Monthly Archives: July 2016

Can We Adapt Before Change Happens?

If a lifelong attraction to fortune tellers has taught me anything, it’s that the future never turns out according to plan. And a planner I’ve always been.

So I was fascinated when Dr. Liz Alexander posed the question:  Can we adapt predictively?  That is, can we read trends wisely enough to see what will be required for a future that’s still around the corner?

Liz, who among other things, guides thought leaders through the process of articulating and packaging their theories, pointed out that if:

  • The past is a predictor of the future
  • Corporate shelf life continues to drop (it’s now in the low double digits)
  • We remain flexible professionally, accepting that each of us will have multiple professions during our working life
  • Then, if we pay attention to mega trends, we can determine where our professional strengths can best be applied

So much depends on seeing opportunity when it presents itself.  I pulled myself away from watching the Democratic National Convention to write this. Al Franken, former comedian, current U.S. senator spoke, and I was struck by Gail Collins’ oped piece pointing out that Hillary Clinton is running for president at a time when most women are thinking about gardening, grandchildren and the occasional cruise.

These are remarkable people, obviously, but they are also tips of an iceberg of change, reminding us to stay flexible, pay attention and don’t be afraid of opportunity.  Maybe that in itself is predictive adaptation.

 

 

 

 

Leadership During a Crisis: Dallas Co. Sheriff Lupe Valdez on Police Shootings

A very, very sad week for our country: four shootings in cities across the country, with five police officers shot in Dallas during a peaceful “Black Lives Matter” protest. Sitting here in the middle of Texas, I am heartsick for my state and for Dallas, which for some reason has been a magnet for tragedy. Despite a vacuum (at best) of leadership among our state’s elected officials, I take my hat off to Lupe Valdez, sheriff of Dallas County.

Dallas Co. Sheriff Lupe Valdez, "I know at some point I'll cry," Courtesy of the Dallas Morning News

Sheriff Lupe Valdez, “At some point I’m going to cry. But right now I’m too busy.” Photo courtesy of the Dallas Morning News

Valdez, who is in her third term at the helm of a racially diverse county and the state’s second-largest city, spoke to NPR yesterday, responding openly and honestly to questions that would have made many others defensive (take note, Mrs. Clinton). She explaining why she was “not comfortable” with law enforcement officers’ wearing riot gear during citizen protests: “You put people in riot gear, you’re saying we’re expecting you to misbehave, so we’re ready for you….”

She closed with one of the most human “official” statements I’ve heard:

“I think – what I hear a lot and what I feel is – or what I’ve said a lot today – at some point, I’m going to cry. But right now I’m too busy. Right now we need to take care of things. But I think that’s important for all of us. At some point, it’s going to hit us. But right now we’re just, as I said, we’re good at crisis. We react. We do what needs to be done.”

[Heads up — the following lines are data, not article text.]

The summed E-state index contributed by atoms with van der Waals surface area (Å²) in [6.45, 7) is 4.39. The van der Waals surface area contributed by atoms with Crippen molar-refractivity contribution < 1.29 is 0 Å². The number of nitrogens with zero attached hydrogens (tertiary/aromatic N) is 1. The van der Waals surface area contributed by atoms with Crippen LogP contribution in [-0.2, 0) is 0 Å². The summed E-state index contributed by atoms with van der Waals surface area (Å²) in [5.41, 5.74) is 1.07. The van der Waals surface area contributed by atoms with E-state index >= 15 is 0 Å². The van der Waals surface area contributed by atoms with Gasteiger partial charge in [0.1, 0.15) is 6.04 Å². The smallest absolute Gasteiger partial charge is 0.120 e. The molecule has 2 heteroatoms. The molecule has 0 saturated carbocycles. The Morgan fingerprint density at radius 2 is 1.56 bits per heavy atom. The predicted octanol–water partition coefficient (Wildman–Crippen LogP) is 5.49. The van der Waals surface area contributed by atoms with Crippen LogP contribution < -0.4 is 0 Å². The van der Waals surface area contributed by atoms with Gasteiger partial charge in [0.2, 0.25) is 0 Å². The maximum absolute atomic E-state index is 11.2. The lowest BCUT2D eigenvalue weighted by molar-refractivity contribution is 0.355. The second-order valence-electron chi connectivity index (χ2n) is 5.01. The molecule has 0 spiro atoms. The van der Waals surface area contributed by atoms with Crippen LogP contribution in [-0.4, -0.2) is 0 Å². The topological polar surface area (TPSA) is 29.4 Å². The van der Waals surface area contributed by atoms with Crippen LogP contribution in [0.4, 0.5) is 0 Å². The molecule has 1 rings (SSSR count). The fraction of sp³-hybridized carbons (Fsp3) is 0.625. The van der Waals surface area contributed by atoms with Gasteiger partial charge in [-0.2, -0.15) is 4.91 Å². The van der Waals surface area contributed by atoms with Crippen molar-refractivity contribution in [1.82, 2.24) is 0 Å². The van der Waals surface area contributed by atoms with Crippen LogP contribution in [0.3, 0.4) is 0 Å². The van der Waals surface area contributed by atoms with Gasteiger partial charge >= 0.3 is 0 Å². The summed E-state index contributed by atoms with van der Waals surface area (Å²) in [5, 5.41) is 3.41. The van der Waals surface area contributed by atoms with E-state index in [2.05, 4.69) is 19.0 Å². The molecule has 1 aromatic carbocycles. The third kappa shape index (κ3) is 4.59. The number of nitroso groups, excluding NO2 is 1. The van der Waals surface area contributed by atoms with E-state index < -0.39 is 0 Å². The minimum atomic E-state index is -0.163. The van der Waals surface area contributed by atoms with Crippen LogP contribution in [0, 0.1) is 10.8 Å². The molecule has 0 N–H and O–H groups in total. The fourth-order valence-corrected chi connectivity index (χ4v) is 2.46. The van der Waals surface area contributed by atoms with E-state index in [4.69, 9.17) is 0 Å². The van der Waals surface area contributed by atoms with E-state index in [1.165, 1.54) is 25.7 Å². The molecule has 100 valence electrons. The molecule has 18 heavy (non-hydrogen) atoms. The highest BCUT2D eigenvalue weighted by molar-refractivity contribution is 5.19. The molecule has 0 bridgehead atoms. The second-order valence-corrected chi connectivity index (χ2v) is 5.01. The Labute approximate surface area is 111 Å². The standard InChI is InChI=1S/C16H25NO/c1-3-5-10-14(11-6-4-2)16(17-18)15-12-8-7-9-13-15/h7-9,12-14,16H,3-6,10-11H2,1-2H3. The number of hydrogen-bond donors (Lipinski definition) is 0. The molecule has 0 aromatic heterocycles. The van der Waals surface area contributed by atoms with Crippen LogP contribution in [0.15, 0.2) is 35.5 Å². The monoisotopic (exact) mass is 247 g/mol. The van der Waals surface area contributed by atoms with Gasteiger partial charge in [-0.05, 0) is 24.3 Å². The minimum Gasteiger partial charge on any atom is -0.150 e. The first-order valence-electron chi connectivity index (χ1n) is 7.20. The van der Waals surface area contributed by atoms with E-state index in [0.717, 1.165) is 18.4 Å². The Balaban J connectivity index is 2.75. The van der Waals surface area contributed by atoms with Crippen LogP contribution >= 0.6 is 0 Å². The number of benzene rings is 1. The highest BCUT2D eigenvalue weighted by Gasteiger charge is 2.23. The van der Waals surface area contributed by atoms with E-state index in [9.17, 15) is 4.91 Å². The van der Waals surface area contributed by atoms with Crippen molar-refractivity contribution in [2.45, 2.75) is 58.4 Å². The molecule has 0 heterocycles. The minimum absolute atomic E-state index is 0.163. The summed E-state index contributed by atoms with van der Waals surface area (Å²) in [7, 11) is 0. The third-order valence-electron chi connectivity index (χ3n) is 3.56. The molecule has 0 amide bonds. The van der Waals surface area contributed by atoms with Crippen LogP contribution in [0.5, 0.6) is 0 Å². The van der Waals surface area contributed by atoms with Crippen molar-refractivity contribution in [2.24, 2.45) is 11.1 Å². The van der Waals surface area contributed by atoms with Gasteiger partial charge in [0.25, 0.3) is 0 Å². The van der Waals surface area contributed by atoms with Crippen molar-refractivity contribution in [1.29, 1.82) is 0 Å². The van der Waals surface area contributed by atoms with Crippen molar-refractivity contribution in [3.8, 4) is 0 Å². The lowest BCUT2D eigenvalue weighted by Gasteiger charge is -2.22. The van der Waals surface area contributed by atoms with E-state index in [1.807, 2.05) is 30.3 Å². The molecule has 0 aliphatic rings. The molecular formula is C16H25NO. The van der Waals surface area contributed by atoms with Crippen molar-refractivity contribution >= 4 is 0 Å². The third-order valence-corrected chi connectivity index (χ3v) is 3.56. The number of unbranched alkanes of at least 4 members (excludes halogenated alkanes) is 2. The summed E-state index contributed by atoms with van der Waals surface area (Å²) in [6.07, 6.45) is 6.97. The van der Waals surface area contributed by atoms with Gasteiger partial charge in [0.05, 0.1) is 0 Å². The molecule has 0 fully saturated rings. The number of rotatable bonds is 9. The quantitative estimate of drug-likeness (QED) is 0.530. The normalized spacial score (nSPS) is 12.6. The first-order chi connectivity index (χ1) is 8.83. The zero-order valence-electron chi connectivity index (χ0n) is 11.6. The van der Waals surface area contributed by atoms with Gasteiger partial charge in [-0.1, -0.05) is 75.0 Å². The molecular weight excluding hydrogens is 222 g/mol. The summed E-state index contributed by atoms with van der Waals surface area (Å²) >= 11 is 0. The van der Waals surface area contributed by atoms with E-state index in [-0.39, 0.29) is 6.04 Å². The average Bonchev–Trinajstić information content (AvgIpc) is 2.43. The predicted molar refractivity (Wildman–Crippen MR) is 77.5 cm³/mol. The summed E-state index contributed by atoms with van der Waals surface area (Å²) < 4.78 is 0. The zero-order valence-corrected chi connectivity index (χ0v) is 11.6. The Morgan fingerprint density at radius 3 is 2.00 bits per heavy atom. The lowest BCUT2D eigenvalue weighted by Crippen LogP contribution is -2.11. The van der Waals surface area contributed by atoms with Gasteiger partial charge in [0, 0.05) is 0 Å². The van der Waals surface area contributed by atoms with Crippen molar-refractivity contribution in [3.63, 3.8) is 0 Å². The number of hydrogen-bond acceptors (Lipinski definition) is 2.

Thank you, Sheriff Valdez.

What Does An American Look Like?

My friend Prithvi was sworn in this week as a U.S. citizen. Here’s an excerpt from our conversation about the experience:     Swearing in

The ceremony was beautiful.One thousand one hundred sixty-six (1,166!) people from 97 countries participated. After waiting outside for about 30 minutes, we took the oath and a lovely band played the “Star-Spangled Banner.”  It was an emotional moment.

Several judges spoke about the United States being a nation of immigrants and as new citizens, our enriching that heritage. They encouraged us to tell our stories and enrich America with our culture.

A woman judge told a story about a Bangladeshi immigrant who became a citizen.  When he was shot after 9-11, he sued to stop his assailant’s execution. We were strongly encouraged to vote:  There were voter registration desks in every corner of the building.

The head of the immigration service there, whose grandfather was from Mexico, asked us what an American looks like.  Then he said, “This!” and gestured at us.  Each country was called out, and the people of that country were asked to stand. Then he said, “Mexico,” and everyone remaining stood up.  There was roar from the stadium.

Prithvi is from Mangalore, India. She is brilliant and well-rounded: a technical manager at Apple, the mother of a three year old, the wife of an equally brilliant engineer.  She also runs a non profit for Indian children. I can’t imagine anyone’s taking issue with her becoming a citizen.

I asked her how it felt to be an American.

I don’t known what that means. I have felt American for a while.  And Indian.  That will not go away.

Prithvi’s experience was a reminder of what we’re about — and it’s not those plastic American flags realtors insist on sticking in everyone’s yard, nor the mattress sales, nor the grocery store aisles clogged with overflowing baskets.

At a time when our world’s politics are compared with — heaven forbid –“Game of Thrones,”  let’s try our best to rise to the occasion, to return some of what we’ve been given — to read, listen critically, write our elected officials and vote. Let’s try our best to make things better.